The branches themselves can be almost infinite with enough imagination. According to Josiah, prioritising them into categories can help paint a clearer picture. “I'd say maybe 2 - 3 major branches, maybe 5 - 10 moderate branches per major branch, and as many minor branches as makes sense”. For a major branch this can be something that changes the story entirely. Moderate branches can be changes that happen within major branches. Minor branches are those that make small changes here and there. Here is an example that sets the scene. A character has the choice to become a hero or villain. This is major. The character then has different people who come to help them, depending on the path they choose. This would be moderate. As they continue their journey, they can choose to help or damage different aspects of the world. This may or may not have unforeseen consequences later down the line, ergo minor differences. Its like a chain reaction. Having one big chain with smaller chains connected to it. And then even smaller chains connected to those. Some may even reconnect to the big chain. Looping the story to a specified direction. However, this can be the cause of one of the most criticized aspects of branching storytelling.

“Illusion of choice” is a term that comes up often.  It is a term used to describe a choice in a game that from first glance may look like it differs the narrative, when it ultimately leads the player to the same conclusion. Mass Effect is among the heaviest examples of this. Many choices in the game can make changes to the story, but at the end of its third instalment it only had three available endings that the player could choose. This made every choice that was made in the game almost feel invalid. It can be heart-breaking to find out that none your choices really matter in the end. However, sometimes there can be a reason for this. Like the loops in a chain, this loops back to the main focus. The theme of the story.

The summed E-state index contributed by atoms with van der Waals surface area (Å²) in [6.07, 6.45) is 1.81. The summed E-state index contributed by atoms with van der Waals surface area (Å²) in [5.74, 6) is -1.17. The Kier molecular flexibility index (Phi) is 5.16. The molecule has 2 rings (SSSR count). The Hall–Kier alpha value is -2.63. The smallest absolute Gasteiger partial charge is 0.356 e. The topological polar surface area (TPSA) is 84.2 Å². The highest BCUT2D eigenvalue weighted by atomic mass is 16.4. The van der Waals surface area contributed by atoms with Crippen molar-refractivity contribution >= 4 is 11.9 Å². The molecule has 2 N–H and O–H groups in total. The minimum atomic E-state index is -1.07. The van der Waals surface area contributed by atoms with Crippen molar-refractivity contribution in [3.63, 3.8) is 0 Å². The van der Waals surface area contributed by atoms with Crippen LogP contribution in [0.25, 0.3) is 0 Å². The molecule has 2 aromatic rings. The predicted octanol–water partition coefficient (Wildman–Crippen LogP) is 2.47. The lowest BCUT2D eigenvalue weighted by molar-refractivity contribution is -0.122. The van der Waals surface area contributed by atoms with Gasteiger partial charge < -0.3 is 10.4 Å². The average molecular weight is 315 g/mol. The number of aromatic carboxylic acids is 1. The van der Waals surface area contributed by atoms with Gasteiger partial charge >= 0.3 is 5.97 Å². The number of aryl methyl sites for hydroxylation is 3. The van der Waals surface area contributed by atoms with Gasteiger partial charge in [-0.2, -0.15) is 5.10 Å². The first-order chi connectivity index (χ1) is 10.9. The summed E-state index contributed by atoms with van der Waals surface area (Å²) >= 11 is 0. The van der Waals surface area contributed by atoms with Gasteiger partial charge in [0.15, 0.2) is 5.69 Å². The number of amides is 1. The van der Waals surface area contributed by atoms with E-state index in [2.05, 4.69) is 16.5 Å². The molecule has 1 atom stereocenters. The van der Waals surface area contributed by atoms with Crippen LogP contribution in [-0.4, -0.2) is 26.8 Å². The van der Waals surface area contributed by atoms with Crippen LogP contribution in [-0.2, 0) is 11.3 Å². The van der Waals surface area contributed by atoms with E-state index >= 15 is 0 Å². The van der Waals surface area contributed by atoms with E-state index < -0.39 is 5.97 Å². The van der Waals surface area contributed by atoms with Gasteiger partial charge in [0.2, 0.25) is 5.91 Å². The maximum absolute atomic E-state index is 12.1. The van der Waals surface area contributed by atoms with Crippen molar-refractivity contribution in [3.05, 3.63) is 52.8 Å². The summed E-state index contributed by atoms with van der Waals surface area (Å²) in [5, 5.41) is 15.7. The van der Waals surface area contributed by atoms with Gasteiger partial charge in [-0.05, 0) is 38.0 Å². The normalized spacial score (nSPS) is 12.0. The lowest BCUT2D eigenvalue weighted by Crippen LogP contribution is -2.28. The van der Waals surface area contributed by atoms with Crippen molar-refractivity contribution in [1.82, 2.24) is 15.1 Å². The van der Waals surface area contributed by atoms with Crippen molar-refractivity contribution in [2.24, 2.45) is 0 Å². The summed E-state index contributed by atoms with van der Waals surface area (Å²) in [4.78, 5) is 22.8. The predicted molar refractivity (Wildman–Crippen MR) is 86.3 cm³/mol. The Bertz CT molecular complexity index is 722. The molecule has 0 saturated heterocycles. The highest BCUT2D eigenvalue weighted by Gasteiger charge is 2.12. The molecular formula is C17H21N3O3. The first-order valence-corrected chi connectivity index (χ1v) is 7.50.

Bella Satomayor, from Comicsverse, brought up this convincing point. The purpose of an illusion of choice is to immerse you in the game and the journey you go on. Life is Strange, created by DontNod Entertainment, is another choice-based game that, like Mass Effect, only has two limited endings. Save your best friend Chloe or save an entire town. The branches in Life is Strange comes from your interactions with the townsfolk and Chloe. Choices affect how you see their stories and your relationship with them. You get to know them on a more personal level if you choose to spend more time with them. So, when it comes to the final choice, the decision is almost heart-breaking as your choices shape your feelings for the characters. Even if the different paths don’t change the ending, it does change who YOU are at the destination. While this makes a convincing defence, other issues are unfortunately much more physical.